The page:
There is no proven correlation between oral sex and throat cancer says Health Minister Dr Fuad Khan. Speaking with the T&T Guardian yesterday by phone, Khan said as far as he had read no one had proven a direct correlation. He did not rule out the possibility but said: “The HPV virus has been shown to be an initiator of a lot of cancers.” The issue of the human papillomavirus (HPV) was raised once again when actor Michael Douglas was quoted in a June 2 UK Guardian interview as saying his throat cancer was a result of HPV.
The report said the actor revealed his form of throat cancer was caused by the virus rather than smoking and drinking. Douglas was also quoted as saying: “I did worry if the stress caused by my son’s incarceration didn’t help trigger it but, yeah, it’s a sexually transmitted disease that causes cancer.” In the report, a consultant head and neck surgeon in London, Mahesh Kumar, said in recent studies 57 per cent of patients with oral cancer were found to be HPV-16 positive. However, Kumar expressed scepticism at Douglas’ statement that his cancer was caused solely by the virus. “It has been established beyond reasonable doubt that the HPV type 16 is the causative agent in oropharyngeal cancer,” the article quoted Kumar as saying. Douglas’ representative, Allan Burry, however, in a USA Today article published yesterday said although the Guardian headline read “Michael Douglas: Oral Sex caused my cancer,” that was not what the actor said.
“Michael Douglas did not say cunnilingus was the cause of his cancer. It was discussed that oral sex is a suspected cause of certain oral cancers as doctors in the article pointed out but he did not say it was the specific cause of his personal cancer,” Burry was quoted as saying. An Associated Press online report said: “The virus, HPV, is best known for causing cervical cancer but experts say it is also a growing cause of certain types of oral cancer, those in the upper throat—specifically at the base of the tongue and in the tonsils. Studies suggest that HPV can be blamed for 60 to 80 per cent of those cancers.” A Johns Hopkins University researcher, Dr Sara Pai, quoted in the article, said a small Baltimore study found men accounted for 85 per cent of HPV-related oral cancers and advised men and women to abstain from oral sex if their partner had an HPV infection.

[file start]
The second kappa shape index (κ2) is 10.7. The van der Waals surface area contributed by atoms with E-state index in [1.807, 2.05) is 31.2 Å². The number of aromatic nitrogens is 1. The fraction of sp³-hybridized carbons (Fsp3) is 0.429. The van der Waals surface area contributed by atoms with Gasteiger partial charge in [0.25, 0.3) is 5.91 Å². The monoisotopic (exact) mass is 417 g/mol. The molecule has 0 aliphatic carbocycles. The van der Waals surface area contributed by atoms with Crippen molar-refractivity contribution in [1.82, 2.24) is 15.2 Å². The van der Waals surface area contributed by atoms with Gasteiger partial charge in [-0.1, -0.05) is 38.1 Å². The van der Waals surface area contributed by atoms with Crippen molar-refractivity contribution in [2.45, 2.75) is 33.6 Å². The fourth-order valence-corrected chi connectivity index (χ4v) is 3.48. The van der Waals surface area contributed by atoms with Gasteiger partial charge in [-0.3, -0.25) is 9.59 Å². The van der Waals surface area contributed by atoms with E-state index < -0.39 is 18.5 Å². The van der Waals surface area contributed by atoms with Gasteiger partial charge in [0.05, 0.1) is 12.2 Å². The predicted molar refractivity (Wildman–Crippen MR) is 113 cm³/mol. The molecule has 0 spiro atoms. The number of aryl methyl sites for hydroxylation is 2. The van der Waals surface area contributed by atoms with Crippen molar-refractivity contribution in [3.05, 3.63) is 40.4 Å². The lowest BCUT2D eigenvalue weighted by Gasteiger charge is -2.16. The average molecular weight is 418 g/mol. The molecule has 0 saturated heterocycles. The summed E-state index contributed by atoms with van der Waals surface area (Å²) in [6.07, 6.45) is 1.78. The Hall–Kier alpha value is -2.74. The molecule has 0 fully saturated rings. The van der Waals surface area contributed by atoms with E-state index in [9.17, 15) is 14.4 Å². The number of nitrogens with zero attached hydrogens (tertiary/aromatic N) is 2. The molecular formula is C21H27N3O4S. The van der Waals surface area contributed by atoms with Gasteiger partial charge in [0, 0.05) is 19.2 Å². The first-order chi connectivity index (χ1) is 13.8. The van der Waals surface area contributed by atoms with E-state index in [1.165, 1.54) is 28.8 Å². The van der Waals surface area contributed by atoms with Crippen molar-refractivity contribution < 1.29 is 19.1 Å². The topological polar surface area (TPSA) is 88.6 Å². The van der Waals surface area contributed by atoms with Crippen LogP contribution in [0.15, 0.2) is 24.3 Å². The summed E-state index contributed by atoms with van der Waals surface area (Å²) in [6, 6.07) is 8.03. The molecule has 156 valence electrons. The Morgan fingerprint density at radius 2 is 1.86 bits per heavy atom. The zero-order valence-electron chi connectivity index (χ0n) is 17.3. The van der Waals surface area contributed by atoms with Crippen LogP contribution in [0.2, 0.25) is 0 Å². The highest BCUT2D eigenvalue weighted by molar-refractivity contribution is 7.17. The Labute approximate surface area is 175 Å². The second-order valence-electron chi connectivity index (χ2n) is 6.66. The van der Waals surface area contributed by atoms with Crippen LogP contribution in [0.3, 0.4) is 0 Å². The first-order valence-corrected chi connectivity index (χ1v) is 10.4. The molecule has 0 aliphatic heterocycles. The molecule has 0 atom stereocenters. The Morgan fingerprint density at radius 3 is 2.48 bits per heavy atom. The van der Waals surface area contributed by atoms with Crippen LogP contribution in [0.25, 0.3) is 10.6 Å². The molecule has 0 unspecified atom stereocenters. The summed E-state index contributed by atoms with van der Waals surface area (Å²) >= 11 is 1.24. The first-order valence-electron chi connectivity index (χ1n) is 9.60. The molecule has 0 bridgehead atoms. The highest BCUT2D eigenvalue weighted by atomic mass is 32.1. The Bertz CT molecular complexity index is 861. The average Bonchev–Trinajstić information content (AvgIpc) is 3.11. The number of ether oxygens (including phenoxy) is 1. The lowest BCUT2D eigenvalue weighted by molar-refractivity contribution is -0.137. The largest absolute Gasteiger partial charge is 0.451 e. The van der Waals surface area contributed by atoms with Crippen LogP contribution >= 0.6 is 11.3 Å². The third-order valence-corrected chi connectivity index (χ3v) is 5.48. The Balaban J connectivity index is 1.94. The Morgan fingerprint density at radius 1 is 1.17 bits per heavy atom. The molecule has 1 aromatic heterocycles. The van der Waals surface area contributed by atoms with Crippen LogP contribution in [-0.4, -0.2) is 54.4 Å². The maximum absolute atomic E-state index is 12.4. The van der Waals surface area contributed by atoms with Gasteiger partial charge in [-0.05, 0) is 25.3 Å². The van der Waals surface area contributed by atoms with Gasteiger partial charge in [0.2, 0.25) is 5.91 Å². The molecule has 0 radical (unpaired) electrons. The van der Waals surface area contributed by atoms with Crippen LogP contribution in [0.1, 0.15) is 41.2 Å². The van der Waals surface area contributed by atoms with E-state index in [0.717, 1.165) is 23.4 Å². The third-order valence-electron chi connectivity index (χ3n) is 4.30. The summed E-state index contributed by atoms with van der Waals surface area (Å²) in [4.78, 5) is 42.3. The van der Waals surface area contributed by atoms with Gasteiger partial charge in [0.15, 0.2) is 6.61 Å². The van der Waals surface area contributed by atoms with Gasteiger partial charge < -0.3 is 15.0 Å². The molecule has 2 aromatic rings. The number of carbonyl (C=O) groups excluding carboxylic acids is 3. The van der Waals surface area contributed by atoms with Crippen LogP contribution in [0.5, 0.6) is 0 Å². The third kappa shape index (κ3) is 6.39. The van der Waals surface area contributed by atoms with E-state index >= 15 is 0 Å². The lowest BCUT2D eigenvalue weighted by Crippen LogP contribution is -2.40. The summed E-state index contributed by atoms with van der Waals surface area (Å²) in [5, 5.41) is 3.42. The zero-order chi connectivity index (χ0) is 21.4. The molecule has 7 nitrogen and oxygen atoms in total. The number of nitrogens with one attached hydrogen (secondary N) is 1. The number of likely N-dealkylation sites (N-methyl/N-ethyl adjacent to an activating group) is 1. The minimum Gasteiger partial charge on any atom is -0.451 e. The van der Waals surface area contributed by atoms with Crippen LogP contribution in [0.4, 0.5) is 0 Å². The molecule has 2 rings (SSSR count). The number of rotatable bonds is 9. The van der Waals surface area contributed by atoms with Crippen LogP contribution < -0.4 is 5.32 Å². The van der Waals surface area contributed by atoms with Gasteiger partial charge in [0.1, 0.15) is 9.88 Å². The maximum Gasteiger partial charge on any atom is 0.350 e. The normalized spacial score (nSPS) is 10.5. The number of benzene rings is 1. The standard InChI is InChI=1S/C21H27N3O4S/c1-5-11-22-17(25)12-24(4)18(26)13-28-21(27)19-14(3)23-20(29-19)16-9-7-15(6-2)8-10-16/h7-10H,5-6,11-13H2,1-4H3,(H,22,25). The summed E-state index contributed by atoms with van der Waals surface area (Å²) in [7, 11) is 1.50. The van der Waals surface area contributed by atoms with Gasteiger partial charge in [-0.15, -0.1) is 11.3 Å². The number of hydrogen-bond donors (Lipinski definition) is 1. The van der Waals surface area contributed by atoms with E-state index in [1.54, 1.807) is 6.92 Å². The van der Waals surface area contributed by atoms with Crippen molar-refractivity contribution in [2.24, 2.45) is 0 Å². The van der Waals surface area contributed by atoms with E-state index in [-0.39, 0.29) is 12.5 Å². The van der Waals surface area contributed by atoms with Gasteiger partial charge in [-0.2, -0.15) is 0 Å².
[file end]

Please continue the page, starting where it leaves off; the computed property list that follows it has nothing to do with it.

Khan, when asked about the cause of the majority of throat cancer, said it had been associated with active and passive smoking. He added, however, that there could be a causal link between oral sex and throat cancer. The ministry last year introduced the HPV vaccine for prepubescent girls but the minister initially said the vaccine would not be given to boys. However, the ministry has begun to reconsider its stance. Khan said the vaccination process would restart when school reopens. Vaccination for boys, he said, was not definite as yet. Although Khan was unable to give figures as to how many girls have been vaccinated so far, he said the ministry was aiming to vaccinate 6,000 girls in the first year of the programme, which was launched in January.